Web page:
The Art of Coaching
Before joining The Friday Institute, my experience with coaching was limited–or so I thought. As a classroom educator, I rarely saw myself as a coach to anyone. It was all I could do to keep up with my own thoughts and ideas for designing amazing learning experiences for my kids. When I moved into the school library, my position afforded me the opportunity to work more closely with classroom educators, pushing me into a role that made me feel more like an instructional coach. While my colleagues earnestly sought my help and eagerly collaborated with me, I was missing the point of being a coach. I viewed coaching as solving people’s problems–leading them to an answer.
Then I was selected to be a part of the second cohort of the NC Digital Leaders Coaching Network (NCDLCN). When I began my journey with NCDLCN, I had no idea that a year later I’d be working at The Friday Institute for Educational Innovation as a digital innovation coach, facilitating the very experiences I was participating in. NCDLCN helped me to gain a deeper understanding for coaching–not just what a coach is, but the actual art of coaching someone. I left the cohort after our last convening realizing that coaching is participatory, not just for the educator, but for the coach as well. More than solving problems, a coach helps someone find new understandings about him or herself, and in the case of education, transform teaching and learning as a result of this.
“The art of coaching is doing, thinking, and being: doing a set of actions, holding a set of beliefs, and being in a way that results in those actions leading to change. These are the three things that can make coaching transformational.”
In her book, The Art of Coaching: Effective Strategies for School Transformation, Aguilar stresses that coaching leads to transformation. My idea of coaching has redefined itself. Coaching is not evaluative. It is not fixing someone or simply solving a problem. This is very one-sided and not often participatory. Coaching is about building relationships, which are vital. And while listening is where coaching begins, true coaching moves into action, focusing on teaching and learning, considering what’s best for kids and evolving pedagogy in order to lead to transformation.
In a post about shared reality and goals, Seth Godin asserts that in order to get buy-in (which is important with any coaching experience), you must be able to sell what you’re actually selling. In order to do this, all parties must agree on the goals, the reality, and the measurement. This immediately makes me think about coaching and my experiences as a coach during my time at The Friday Institute.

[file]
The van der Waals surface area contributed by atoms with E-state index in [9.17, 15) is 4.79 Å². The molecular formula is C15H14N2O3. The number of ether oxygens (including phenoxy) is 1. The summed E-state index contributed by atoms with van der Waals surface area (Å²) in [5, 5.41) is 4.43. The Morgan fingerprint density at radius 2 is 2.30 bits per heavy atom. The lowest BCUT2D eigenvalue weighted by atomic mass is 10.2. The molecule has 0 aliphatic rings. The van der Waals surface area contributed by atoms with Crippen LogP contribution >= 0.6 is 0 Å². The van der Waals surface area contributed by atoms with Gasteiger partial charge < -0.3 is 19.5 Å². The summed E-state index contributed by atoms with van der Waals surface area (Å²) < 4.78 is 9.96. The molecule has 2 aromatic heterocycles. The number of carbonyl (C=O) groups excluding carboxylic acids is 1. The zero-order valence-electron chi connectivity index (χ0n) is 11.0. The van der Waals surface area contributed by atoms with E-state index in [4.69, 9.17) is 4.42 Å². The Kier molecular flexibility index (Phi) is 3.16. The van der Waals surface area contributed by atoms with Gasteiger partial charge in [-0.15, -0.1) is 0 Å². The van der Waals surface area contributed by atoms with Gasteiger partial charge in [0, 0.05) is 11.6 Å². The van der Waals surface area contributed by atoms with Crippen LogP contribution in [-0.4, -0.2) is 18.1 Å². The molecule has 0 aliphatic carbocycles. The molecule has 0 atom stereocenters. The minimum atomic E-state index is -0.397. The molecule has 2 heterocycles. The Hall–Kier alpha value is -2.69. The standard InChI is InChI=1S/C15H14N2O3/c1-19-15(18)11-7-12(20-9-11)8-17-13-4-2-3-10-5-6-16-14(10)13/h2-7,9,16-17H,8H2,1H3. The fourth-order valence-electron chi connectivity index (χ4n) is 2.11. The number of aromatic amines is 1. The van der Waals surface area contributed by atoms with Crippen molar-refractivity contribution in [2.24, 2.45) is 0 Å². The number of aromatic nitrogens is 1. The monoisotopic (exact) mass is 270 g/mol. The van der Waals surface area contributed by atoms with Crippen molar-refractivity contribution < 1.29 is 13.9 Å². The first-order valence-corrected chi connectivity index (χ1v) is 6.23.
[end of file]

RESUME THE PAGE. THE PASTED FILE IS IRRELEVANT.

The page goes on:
In November during my first year as a digital innovation coach at The Friday Institute, I “met” three educators who I would be coaching during the school year. I spent time contacting them to begin to build a relationship that I hoped would make the coaching process more beneficial. Through a video call, I introduced myself to each of them and explained what the coaching process was in relation to their district vision and mission. And then I listened. I asked each of them about their goals–the things they felt passionately about for their kids and their classroom. Once they were done sharing their goals, I asked them what opportunities they currently had that would further facilitate that transformation? I was amazed by their reflections. Our conversations could have easily focused on outputs, simply what they would do, but through a few simple questions we moved to outcomes–the differences that they wanted to make.
In coaching, it is so important that there is a shared understanding of the reality. Facts are in the evidence, so it’s vital to be able to have a clear understanding of what’s really going on. In building relationships with these three educators, I simply asked about their realities prior to stepping foot in their classrooms. I needed context. I needed to understand what they were up against everyday and the struggles that they faced. And all of this needed to happen before I could start helping them toward their ultimate goal–transforming teaching and learning in their classrooms. In my case, I got very limited time with each of these educators, so shared reality became that much more important.
When working with these educators, my goal was to have them define success and for us to work together to get there. After discussing their goals, I asked each of them to define what they think success would look like in relation to that goal. Coaching should be non-evaluative, which means it’s important that they participated fully in the idea of measuring success. These conversations evolved over time as I was able to offer more actionable feedback.
During my time as a coach, I learned and grew as much as the educators I worked alongside. And through my coaching journey I realized there’s nothing quite like being a part of someone’s journey of transforming teaching in learning for their students.